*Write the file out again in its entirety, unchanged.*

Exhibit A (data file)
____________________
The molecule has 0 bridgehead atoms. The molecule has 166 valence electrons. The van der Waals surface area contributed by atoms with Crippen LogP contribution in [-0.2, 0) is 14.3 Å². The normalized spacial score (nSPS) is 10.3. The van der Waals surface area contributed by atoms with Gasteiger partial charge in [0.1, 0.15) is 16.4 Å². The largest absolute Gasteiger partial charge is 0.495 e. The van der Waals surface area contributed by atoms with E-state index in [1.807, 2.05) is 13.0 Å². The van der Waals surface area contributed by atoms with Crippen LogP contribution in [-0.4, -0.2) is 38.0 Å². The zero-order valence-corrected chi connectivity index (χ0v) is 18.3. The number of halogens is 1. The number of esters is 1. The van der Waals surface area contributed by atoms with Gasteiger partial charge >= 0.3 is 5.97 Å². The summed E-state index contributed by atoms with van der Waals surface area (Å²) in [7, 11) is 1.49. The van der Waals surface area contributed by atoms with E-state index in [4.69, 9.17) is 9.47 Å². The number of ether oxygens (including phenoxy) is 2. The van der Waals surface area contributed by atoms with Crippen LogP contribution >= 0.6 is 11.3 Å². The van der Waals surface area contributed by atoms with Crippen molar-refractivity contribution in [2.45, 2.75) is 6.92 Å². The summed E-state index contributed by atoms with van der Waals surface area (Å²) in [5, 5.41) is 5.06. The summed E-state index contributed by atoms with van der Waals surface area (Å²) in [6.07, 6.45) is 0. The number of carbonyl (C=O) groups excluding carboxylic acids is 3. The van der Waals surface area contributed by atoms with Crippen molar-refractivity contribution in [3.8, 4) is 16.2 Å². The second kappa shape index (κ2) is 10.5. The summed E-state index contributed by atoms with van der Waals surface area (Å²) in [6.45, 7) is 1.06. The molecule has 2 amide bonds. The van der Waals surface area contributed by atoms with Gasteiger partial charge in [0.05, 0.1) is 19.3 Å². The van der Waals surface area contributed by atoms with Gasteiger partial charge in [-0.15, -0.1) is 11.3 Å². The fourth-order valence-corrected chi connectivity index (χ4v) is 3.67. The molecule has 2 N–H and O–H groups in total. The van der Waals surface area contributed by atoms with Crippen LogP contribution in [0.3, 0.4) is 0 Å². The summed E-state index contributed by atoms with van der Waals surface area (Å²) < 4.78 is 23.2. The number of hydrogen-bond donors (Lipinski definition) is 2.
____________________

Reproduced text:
The molecule has 0 bridgehead atoms. The molecule has 166 valence electrons. The van der Waals surface area contributed by atoms with Crippen LogP contribution in [-0.2, 0) is 14.3 Å². The normalized spacial score (nSPS) is 10.3. The van der Waals surface area contributed by atoms with Gasteiger partial charge in [0.1, 0.15) is 16.4 Å². The largest absolute Gasteiger partial charge is 0.495 e. The van der Waals surface area contributed by atoms with E-state index in [1.807, 2.05) is 13.0 Å². The van der Waals surface area contributed by atoms with Crippen LogP contribution in [-0.4, -0.2) is 38.0 Å². The zero-order valence-corrected chi connectivity index (χ0v) is 18.3. The number of halogens is 1. The number of esters is 1. The van der Waals surface area contributed by atoms with Gasteiger partial charge >= 0.3 is 5.97 Å². The summed E-state index contributed by atoms with van der Waals surface area (Å²) in [7, 11) is 1.49. The van der Waals surface area contributed by atoms with E-state index in [4.69, 9.17) is 9.47 Å². The number of ether oxygens (including phenoxy) is 2. The van der Waals surface area contributed by atoms with Crippen LogP contribution >= 0.6 is 11.3 Å². The van der Waals surface area contributed by atoms with Crippen molar-refractivity contribution in [2.45, 2.75) is 6.92 Å². The summed E-state index contributed by atoms with van der Waals surface area (Å²) in [5, 5.41) is 5.06. The summed E-state index contributed by atoms with van der Waals surface area (Å²) in [6.07, 6.45) is 0. The number of carbonyl (C=O) groups excluding carboxylic acids is 3. The van der Waals surface area contributed by atoms with Crippen molar-refractivity contribution in [3.8, 4) is 16.2 Å². The second kappa shape index (κ2) is 10.5. The summed E-state index contributed by atoms with van der Waals surface area (Å²) in [6.45, 7) is 1.06. The molecule has 2 amide bonds. The van der Waals surface area contributed by atoms with Gasteiger partial charge in [0.05, 0.1) is 19.3 Å². The van der Waals surface area contributed by atoms with Gasteiger partial charge in [-0.15, -0.1) is 11.3 Å². The fourth-order valence-corrected chi connectivity index (χ4v) is 3.67. The molecule has 2 N–H and O–H groups in total. The van der Waals surface area contributed by atoms with Crippen LogP contribution in [0.3, 0.4) is 0 Å². The summed E-state index contributed by atoms with van der Waals surface area (Å²) < 4.78 is 23.2. The number of hydrogen-bond donors (Lipinski definition) is 2.